Happy Global Handwashing Day, everyone!

 

Feeding Minds: How We Are Ending the Cycle of Poverty

This is the third in a four-part series introducing you to our proactive, sustainable approach to ending poverty and improving lives. Our Four Pillars—Food & Nutrition, Health & WaterEducation, and Livelihoods—comprise an 8- to 10-year, integrated program that equips and empowers impoverished families and communities to achieve self-sufficiency.

Today we’ll take a look at the Education pillar, where we work toward positive, lasting change by providing children with educational opportunity and support.

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If you were to take a tentative step into the fetid streets of the Kibera slum of Kenya, the first thing you might notice is the stench—one million people packed into one square mile without plumbing will do that. You’d notice poverty streaked into every face. You’d notice children scavenging; you’d notice babies languishing.

But what you might not notice—not right away, though it’s there—is the hope slowly growing. Because tucked into a cluster of tiny ramshackle building is Spurgeons Academy.

Feeding children in body and mind

Throughout the world, about 215 million children have to work—some of them full-time—to help their families make it through the day. They can’t attend school because it’s more important that they find food or sell scraps or haul water. Food and water are the most basic human needs, and every other need, no matter how important, falls by the wayside when people don’t have them.

Children living in poverty don’t get proper nutrition. Children who are poorly nourished can’t make education a priority. Children who lack education remain living in poverty. And on it goes.

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So Feed the Children breaks into this cycle to come alongside families who desperately need a way out. We run programs at schools in impoverished areas around the world, like the Kibera slum, to regularly provide nutritious meals to 350,000 children who might otherwise go an entire day without eating. We provide school materials like backpacks and uniforms. We pay for teachers if none are available in a community. And if a school doesn’t already exist in the area, or if it’s in disrepair, we build a new one—and this is often the only place a community has access to clean drinking water and sanitation.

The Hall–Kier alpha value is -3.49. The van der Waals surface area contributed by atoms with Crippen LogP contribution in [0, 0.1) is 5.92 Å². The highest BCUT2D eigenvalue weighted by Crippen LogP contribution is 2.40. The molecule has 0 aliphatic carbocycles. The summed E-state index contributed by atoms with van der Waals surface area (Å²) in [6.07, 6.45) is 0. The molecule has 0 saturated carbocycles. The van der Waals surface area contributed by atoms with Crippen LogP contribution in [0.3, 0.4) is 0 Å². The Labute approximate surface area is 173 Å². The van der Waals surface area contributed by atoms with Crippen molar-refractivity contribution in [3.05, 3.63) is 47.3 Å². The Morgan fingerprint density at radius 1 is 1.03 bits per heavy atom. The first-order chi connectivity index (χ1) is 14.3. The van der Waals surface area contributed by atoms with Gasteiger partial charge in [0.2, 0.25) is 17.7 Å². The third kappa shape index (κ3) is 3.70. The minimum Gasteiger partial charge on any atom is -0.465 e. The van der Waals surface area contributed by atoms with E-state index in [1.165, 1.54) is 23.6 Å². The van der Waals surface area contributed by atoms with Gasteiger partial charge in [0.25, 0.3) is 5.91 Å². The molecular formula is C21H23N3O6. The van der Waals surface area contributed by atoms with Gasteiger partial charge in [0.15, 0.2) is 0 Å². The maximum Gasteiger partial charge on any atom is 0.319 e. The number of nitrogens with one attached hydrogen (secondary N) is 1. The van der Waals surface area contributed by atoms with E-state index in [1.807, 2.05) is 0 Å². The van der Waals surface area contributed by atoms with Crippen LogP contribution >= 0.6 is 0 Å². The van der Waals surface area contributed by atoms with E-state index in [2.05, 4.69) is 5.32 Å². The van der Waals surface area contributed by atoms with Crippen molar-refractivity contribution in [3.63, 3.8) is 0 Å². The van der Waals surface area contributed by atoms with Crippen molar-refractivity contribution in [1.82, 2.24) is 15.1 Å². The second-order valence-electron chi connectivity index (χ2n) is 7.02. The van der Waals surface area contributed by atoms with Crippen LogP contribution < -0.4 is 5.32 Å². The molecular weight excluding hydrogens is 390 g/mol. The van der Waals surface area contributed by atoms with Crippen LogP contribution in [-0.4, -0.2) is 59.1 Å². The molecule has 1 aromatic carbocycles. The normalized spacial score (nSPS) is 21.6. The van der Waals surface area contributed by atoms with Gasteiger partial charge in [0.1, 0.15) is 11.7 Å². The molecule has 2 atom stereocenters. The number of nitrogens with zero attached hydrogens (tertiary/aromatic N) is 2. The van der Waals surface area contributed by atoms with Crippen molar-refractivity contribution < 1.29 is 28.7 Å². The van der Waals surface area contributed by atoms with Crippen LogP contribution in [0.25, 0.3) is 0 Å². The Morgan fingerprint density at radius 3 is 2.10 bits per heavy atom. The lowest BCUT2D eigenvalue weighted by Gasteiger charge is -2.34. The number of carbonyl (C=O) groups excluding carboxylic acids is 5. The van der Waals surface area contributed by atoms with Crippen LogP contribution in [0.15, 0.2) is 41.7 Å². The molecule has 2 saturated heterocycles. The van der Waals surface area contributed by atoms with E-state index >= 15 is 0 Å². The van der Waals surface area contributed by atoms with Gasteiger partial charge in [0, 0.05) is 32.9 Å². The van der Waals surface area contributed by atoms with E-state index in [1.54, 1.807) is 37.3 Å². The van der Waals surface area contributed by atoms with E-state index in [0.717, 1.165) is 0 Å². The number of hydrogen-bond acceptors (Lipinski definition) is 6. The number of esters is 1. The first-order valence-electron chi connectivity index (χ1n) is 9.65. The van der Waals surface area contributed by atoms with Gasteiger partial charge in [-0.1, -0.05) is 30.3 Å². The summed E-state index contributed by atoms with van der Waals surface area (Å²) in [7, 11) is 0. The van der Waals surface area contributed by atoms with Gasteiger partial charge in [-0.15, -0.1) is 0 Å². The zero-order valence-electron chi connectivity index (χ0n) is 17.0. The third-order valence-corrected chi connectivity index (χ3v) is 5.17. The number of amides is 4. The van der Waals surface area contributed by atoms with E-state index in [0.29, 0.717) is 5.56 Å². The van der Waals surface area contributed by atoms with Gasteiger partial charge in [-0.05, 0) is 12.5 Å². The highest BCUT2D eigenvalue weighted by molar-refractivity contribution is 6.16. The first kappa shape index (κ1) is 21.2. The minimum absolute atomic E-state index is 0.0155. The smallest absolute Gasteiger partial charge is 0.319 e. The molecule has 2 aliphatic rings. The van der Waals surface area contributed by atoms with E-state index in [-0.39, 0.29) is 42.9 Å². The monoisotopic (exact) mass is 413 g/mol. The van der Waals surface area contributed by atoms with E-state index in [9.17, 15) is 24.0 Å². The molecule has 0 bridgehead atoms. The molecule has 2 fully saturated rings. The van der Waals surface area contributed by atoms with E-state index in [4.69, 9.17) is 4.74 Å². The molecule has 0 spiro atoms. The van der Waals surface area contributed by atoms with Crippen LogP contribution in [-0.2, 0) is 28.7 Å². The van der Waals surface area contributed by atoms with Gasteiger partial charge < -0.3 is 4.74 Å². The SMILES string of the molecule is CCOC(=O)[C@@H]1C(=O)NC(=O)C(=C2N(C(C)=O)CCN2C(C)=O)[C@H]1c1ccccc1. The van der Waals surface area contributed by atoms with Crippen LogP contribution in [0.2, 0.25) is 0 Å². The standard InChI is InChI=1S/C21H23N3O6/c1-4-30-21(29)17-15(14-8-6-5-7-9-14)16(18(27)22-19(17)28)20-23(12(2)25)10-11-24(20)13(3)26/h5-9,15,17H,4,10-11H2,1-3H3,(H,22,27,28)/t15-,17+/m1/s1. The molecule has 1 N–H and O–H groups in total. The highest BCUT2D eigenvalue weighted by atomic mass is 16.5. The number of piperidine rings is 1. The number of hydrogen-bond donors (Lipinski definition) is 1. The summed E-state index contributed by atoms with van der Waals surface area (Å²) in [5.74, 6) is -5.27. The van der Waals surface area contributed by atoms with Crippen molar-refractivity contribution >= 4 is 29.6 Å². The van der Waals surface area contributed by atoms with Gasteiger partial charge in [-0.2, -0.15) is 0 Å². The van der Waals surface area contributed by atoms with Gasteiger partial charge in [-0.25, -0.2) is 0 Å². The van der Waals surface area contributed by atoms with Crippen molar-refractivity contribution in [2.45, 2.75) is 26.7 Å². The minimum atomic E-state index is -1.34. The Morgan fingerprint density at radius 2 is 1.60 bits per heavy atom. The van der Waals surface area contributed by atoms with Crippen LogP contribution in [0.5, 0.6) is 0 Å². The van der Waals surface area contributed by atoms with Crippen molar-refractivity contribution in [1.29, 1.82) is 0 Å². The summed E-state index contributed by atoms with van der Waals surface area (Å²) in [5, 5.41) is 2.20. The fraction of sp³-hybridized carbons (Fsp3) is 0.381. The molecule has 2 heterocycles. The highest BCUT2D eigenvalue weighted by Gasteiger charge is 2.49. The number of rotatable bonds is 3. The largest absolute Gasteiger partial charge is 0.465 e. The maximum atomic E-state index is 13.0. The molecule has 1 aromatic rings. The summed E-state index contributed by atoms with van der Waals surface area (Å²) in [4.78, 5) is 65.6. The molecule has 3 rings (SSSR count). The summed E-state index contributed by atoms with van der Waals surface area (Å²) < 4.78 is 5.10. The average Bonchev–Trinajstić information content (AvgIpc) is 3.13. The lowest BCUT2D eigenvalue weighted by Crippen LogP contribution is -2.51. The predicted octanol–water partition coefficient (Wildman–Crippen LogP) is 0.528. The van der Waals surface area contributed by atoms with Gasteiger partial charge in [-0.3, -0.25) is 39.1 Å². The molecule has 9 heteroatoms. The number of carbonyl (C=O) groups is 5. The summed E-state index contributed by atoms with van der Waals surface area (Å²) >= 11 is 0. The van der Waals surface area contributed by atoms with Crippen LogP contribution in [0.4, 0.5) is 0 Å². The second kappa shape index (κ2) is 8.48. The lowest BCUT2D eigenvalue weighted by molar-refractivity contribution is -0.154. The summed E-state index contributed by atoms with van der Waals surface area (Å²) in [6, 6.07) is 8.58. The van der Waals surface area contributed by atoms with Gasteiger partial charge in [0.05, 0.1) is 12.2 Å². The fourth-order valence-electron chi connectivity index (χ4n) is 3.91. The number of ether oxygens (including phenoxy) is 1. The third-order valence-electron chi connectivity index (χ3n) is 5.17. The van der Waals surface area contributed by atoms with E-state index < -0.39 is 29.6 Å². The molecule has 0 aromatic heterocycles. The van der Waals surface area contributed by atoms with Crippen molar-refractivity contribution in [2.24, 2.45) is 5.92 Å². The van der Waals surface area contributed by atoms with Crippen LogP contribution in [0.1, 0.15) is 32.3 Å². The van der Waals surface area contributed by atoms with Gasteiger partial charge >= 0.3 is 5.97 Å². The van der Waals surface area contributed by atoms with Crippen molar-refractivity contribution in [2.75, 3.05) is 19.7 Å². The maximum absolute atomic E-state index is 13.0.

The food and clean water they can count on getting at school is a strong incentive for attending—and while they’re there to get their most basic needs met, they get an education too.

Educating parents to raise healthy kids

Providing education for children is an important part of our work—and so is providing education for their parents. By teaching the adults in impoverished communities good health, nutrition, and sanitation practices, we equip them to improve the quality of life for their whole family.

In the Pueblo Nuevo community of Nicaragua, we recently held a comprehensive two-day training on nutrition and preventative health. Nineteen women learned about the food chart; the relationships among health, nutrition, and education; signs of malnutrition, including measurement of children; hygiene in food handling; and personal hygiene.

The women were enthusiastic about the training and are eager not only to get more, but to pass it along. They recognize that this kind of education has tremendous ability to further the hard work they’re already doing in their community to improve their children’s health and give them a better future.

Kids can’t thrive when their families are trapped in poverty. Education is the key to breaking them out of the cycle. If we want to improve their lives, we have to help them get an education. And we do.

With school walls separating them from the slum, the children are insulated for the day. Most of them are orphaned or have only one parent—and that parent is either gravely ill or struggling to support the family with odd jobs for meager pay. There is no doubt life in Kibera is beyond difficult.

But this morning they chatted and laughed over their hot bowls and fresh cups, and now they’re engaged in the lesson—fed in body, mind, and spirit. When Spurgeons Academy opened in 2000, a handful of children attended, but with the assurance of a meal every day, now over 400 come.

Inside these walls, they have hope—and it shows.